Medal of Honor is being ‘taken out of rotation’
As usual, 2012 saw EA and Activision going head to head in the contemporary warfare market, with Call of Duty Black Ops 2 on one side, up against Medal Of Honour: Warfighter on the other side. In an end result that surprised nobody, ever, Medal of Honor lost big time to the COD juggernaut. Thanks to a game that was plainer than vanilla and a sour taste from the previous stab at the franchise, MOH came out the loser last year, as well as becoming the most expensive advert for a Linkin Park song in history. And now, it looks like we won’t be seeing anymore MOH for a long time.
According to EA COO Peter Moore via CVG, the carpet bombing that the game suffered in the units sold and critical reception department, meant that the franchise is going to be on hold for now. "The game was solid, but the focus on combat authenticity did not resonate with consumers," Moore said. "Critics were polarised and gave the game scores which were frankly lower than deserved. This one is behind us now. We are taking Medal of Honor out of rotation and have to bring year-over-year continuity to our shooter offerings."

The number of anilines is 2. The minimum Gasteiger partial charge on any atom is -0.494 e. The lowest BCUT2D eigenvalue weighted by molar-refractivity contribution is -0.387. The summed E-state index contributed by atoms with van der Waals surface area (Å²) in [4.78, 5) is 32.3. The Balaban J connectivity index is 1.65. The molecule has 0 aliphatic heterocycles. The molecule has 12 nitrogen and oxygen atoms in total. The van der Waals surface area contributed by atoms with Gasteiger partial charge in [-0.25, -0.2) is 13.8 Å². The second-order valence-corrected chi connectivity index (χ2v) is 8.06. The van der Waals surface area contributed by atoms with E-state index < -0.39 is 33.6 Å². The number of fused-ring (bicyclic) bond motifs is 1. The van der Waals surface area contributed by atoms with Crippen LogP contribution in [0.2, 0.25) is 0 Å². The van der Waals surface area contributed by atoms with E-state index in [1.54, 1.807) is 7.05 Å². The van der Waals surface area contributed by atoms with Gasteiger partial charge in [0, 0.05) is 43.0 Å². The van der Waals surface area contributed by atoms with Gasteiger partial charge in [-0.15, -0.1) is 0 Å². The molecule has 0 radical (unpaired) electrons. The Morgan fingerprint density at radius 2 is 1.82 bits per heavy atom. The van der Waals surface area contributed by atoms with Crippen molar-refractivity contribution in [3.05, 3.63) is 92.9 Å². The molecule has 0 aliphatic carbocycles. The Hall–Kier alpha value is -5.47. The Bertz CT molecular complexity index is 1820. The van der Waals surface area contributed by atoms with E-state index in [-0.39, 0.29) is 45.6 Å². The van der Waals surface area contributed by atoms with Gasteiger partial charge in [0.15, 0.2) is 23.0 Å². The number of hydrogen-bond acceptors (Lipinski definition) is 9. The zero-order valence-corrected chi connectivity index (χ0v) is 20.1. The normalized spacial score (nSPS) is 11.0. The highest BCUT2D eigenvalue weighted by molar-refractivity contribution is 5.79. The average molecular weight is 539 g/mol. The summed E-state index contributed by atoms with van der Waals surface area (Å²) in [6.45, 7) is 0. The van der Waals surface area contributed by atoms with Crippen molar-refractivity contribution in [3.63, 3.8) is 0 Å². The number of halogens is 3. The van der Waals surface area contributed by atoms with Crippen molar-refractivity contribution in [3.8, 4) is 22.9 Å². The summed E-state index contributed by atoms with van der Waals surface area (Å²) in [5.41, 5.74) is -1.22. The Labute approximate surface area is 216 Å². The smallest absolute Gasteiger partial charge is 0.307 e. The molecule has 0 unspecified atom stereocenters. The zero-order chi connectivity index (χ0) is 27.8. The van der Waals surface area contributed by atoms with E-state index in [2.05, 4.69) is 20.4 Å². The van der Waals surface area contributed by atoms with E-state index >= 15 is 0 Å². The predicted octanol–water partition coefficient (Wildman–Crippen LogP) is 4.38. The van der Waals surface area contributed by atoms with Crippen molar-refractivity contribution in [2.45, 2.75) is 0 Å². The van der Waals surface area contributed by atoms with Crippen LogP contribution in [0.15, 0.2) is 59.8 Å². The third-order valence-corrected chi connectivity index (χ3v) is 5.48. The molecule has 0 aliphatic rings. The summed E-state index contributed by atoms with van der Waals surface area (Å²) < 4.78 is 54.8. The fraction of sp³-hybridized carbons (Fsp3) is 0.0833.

Moore also said that due to a "slowdown that impacted the entire sector", the game suffered. And not because it was brown, buggy mess with an uninspired single-player campaign that had no surprises up its sleeves. Totally. As for EA Labels President Frank Gibeau, he chimed in, saying that "we’re in a hit-driven business where it’s about what you can build in a certain period of time and really deliver for the marketplace, and frankly we missed on Medal of Honor. And we take responsibility for that."
In all honesty, EA has something better going with their Battlefield series. Battlefield 3 has been a hit and happens to be the only real brand that can go toe to toe with COD, and the DLC offerings have been well received. If you’re going to aim to have an annual military shooter, then in 2014, bring back Bad Company before giving DICE time to make a Battlefield 5. One year targets realism and the multiplayer market, the following year locks on to fun and single-player missions.
Everyone wins. Except for those Medal of Honor games, who might have just one fan on our side.